Regards to all, Charley F-B.

Lay Anglicana said...

Thank-you for keeping us on our toes Charley. This is going to be hard to draft – or maybe you’d like to have a go? 🙂

25 April 2012 20:16
25 April 2012 18:39
Charley Farns-Barns said...

Oh, alright then.

Can we include all that UKviewer asks for but address it in a practical way by insisting that the successful candidate must have experience as a parish priest and then as a bishop where he/she performed such that he/she was beloved of most and respected by his/her enemies? And perhaps we should ask that there must be evidence that when the candidate realised he/she had made a gross error that a formal apology had been offered. This sort of background should provide a person that all can respect and who should be able to work with all reasonable parties. (The unreasonable will never be satisfied.)

Beyond this, there’ll need to be abilities to handle the modern media, speaking (sensibly) off the cuff, etc. Understanding the dynamics of and between state and religion inc Islam, Judaism, etc will also be needed.

You can add more – I’m off to bed now! Good night and see you all in the morning, Charley Farns-Barns.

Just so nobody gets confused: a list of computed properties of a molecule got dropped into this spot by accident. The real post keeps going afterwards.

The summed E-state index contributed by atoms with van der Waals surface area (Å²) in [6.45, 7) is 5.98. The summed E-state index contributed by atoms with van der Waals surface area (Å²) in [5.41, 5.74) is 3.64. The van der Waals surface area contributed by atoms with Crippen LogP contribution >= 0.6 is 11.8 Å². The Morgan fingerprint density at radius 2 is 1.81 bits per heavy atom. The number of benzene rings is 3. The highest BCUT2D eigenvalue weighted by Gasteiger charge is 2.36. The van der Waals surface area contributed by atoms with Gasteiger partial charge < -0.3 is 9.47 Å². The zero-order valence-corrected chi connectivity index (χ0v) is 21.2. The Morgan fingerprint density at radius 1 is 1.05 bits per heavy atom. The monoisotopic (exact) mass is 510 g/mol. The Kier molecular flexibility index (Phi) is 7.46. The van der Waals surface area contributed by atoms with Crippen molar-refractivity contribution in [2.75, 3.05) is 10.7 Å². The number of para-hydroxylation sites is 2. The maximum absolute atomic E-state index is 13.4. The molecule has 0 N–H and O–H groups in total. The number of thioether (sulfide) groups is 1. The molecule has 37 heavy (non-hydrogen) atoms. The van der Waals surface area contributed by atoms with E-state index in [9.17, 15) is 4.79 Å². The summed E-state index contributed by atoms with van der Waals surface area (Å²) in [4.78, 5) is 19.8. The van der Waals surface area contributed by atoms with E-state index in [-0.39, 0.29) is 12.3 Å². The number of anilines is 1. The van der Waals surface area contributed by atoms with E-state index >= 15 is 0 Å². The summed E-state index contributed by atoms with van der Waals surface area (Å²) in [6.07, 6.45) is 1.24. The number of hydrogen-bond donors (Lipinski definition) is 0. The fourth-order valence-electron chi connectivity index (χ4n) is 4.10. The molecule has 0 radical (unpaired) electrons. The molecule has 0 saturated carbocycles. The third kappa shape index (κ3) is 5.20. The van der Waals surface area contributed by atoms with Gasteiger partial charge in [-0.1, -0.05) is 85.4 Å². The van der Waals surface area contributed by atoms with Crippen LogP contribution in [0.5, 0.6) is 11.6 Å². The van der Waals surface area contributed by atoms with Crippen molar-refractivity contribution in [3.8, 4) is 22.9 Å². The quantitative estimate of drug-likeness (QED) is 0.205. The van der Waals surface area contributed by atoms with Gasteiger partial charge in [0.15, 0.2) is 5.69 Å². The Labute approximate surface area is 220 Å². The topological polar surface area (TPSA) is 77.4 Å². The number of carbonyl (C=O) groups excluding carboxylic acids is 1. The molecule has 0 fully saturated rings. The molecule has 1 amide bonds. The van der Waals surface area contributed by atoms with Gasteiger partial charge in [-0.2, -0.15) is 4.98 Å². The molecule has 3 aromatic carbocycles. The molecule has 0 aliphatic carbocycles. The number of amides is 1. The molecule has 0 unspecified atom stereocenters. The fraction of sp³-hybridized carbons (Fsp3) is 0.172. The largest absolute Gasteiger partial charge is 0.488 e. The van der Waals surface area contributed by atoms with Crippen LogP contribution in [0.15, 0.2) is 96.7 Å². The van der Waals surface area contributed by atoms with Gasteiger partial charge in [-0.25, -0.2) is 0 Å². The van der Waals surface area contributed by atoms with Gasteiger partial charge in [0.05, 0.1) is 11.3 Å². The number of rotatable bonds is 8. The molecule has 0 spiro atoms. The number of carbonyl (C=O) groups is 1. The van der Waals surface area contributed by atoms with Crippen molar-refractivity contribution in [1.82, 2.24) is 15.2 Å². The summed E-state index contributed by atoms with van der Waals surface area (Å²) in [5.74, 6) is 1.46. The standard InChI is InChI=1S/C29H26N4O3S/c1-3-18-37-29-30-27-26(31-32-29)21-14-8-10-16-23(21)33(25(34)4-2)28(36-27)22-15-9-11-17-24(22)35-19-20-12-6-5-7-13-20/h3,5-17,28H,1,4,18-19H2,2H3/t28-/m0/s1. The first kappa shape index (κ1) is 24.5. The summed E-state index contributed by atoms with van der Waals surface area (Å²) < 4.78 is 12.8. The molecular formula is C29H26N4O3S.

25 April 2012 20:55

[…] at the Lay Anglicana blog, Laura Sykes has been putting together a ‘wish list’ for the sort of person who should be appointed as the new Archbishop of Canterbury. In her view, […]

01 May 2012 13:03
Daniel French said...

Like the ending of th sermon on the mount which says that Jeus spoke with authority unlike the scribes and Pharisees. I think we need an archbishop who has that kind of Christ-like authority. That authority may come from his intellect or his spirituality but what if it came from his willingness to live in a poor man’s shoes? What if that archbishop came as a man not perfect in health but having suffered greatly? What if that man came from the most persecuted church in the world … Baghdad?

Lay Anglicana said...

Canon Andrew White towers over all the other candidates physically, morally and perhaps spritually. I agree that someone with his charisma and his service has possibly the best of all claims to leadership of the Church of England. I deliberately waited a while before replying to you, however, wondering whether what I am going to say next was unduly jaundiced. I fear what would await him in Church House. There, I’ve said it. This cosy coterie of self-serving oligarchs (that is the politest way I can think of describing them)…[perhaps I had better not complete the sentence, but you get the drift!]

05 May 2012 09:19
04 May 2012 22:38